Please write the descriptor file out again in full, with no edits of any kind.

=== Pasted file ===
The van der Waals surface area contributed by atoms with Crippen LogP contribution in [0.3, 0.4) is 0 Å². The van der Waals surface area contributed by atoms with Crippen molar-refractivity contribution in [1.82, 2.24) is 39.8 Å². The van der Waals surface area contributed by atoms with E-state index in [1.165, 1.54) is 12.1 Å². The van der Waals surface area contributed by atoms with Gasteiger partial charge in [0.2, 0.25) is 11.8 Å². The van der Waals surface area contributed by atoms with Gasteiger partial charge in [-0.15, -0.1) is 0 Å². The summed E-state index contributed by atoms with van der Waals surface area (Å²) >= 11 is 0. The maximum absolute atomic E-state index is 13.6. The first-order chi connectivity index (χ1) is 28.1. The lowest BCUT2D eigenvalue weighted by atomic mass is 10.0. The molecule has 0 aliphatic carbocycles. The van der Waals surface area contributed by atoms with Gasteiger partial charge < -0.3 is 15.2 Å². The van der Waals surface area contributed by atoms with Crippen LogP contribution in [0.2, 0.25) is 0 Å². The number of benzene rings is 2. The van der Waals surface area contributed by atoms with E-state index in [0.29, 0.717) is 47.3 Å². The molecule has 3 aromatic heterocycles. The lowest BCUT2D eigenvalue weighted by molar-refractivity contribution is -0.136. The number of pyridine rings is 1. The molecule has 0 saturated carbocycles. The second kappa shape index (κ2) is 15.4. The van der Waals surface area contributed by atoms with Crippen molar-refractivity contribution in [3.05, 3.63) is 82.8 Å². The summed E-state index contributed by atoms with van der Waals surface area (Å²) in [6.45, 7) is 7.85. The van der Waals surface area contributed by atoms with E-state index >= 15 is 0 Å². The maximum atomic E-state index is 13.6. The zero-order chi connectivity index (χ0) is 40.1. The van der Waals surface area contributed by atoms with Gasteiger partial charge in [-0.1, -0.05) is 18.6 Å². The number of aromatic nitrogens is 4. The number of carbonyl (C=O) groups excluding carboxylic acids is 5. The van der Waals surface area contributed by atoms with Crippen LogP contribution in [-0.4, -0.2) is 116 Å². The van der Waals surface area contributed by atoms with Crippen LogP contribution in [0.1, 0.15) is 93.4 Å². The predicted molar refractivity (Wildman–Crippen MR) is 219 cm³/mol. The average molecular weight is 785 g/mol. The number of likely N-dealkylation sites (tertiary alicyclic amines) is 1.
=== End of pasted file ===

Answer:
The van der Waals surface area contributed by atoms with Crippen LogP contribution in [0.3, 0.4) is 0 Å². The van der Waals surface area contributed by atoms with Crippen molar-refractivity contribution in [1.82, 2.24) is 39.8 Å². The van der Waals surface area contributed by atoms with E-state index in [1.165, 1.54) is 12.1 Å². The van der Waals surface area contributed by atoms with Gasteiger partial charge in [0.2, 0.25) is 11.8 Å². The van der Waals surface area contributed by atoms with Gasteiger partial charge in [-0.15, -0.1) is 0 Å². The summed E-state index contributed by atoms with van der Waals surface area (Å²) >= 11 is 0. The maximum absolute atomic E-state index is 13.6. The first-order chi connectivity index (χ1) is 28.1. The lowest BCUT2D eigenvalue weighted by atomic mass is 10.0. The molecule has 0 aliphatic carbocycles. The van der Waals surface area contributed by atoms with Gasteiger partial charge < -0.3 is 15.2 Å². The van der Waals surface area contributed by atoms with Crippen LogP contribution in [0.2, 0.25) is 0 Å². The number of benzene rings is 2. The van der Waals surface area contributed by atoms with E-state index in [0.29, 0.717) is 47.3 Å². The molecule has 3 aromatic heterocycles. The lowest BCUT2D eigenvalue weighted by molar-refractivity contribution is -0.136. The number of pyridine rings is 1. The molecule has 0 saturated carbocycles. The second kappa shape index (κ2) is 15.4. The van der Waals surface area contributed by atoms with Crippen molar-refractivity contribution in [3.05, 3.63) is 82.8 Å². The summed E-state index contributed by atoms with van der Waals surface area (Å²) in [6.45, 7) is 7.85. The van der Waals surface area contributed by atoms with E-state index >= 15 is 0 Å². The maximum atomic E-state index is 13.6. The zero-order chi connectivity index (χ0) is 40.1. The van der Waals surface area contributed by atoms with Gasteiger partial charge in [-0.1, -0.05) is 18.6 Å². The number of aromatic nitrogens is 4. The number of carbonyl (C=O) groups excluding carboxylic acids is 5. The van der Waals surface area contributed by atoms with Crippen LogP contribution in [-0.4, -0.2) is 116 Å². The van der Waals surface area contributed by atoms with Crippen LogP contribution in [0.1, 0.15) is 93.4 Å². The predicted molar refractivity (Wildman–Crippen MR) is 219 cm³/mol. The average molecular weight is 785 g/mol. The number of likely N-dealkylation sites (tertiary alicyclic amines) is 1.